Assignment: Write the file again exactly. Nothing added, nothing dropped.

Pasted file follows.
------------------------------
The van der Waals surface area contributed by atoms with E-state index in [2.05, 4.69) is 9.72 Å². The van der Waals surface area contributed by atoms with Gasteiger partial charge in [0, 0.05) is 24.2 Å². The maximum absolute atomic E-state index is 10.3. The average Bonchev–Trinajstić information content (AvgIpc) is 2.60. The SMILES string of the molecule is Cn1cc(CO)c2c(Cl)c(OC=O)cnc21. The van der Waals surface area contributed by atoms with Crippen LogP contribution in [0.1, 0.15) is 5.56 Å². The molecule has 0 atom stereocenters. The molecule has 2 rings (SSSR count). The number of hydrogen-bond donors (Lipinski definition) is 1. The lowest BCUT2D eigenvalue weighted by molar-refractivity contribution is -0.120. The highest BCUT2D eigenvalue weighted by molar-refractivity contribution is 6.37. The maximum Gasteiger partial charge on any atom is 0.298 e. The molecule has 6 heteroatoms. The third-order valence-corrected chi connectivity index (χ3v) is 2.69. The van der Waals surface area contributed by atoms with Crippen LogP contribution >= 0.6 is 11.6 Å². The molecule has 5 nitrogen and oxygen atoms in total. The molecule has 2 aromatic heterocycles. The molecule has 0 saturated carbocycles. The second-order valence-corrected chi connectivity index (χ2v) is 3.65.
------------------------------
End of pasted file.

The van der Waals surface area contributed by atoms with E-state index in [2.05, 4.69) is 9.72 Å². The van der Waals surface area contributed by atoms with Gasteiger partial charge in [0, 0.05) is 24.2 Å². The maximum absolute atomic E-state index is 10.3. The average Bonchev–Trinajstić information content (AvgIpc) is 2.60. The SMILES string of the molecule is Cn1cc(CO)c2c(Cl)c(OC=O)cnc21. The van der Waals surface area contributed by atoms with Crippen LogP contribution in [0.1, 0.15) is 5.56 Å². The molecule has 0 atom stereocenters. The molecule has 2 rings (SSSR count). The number of hydrogen-bond donors (Lipinski definition) is 1. The lowest BCUT2D eigenvalue weighted by molar-refractivity contribution is -0.120. The highest BCUT2D eigenvalue weighted by molar-refractivity contribution is 6.37. The maximum Gasteiger partial charge on any atom is 0.298 e. The molecule has 6 heteroatoms. The third-order valence-corrected chi connectivity index (χ3v) is 2.69. The van der Waals surface area contributed by atoms with Crippen LogP contribution >= 0.6 is 11.6 Å². The molecule has 5 nitrogen and oxygen atoms in total. The molecule has 2 aromatic heterocycles. The molecule has 0 saturated carbocycles. The second-order valence-corrected chi connectivity index (χ2v) is 3.65.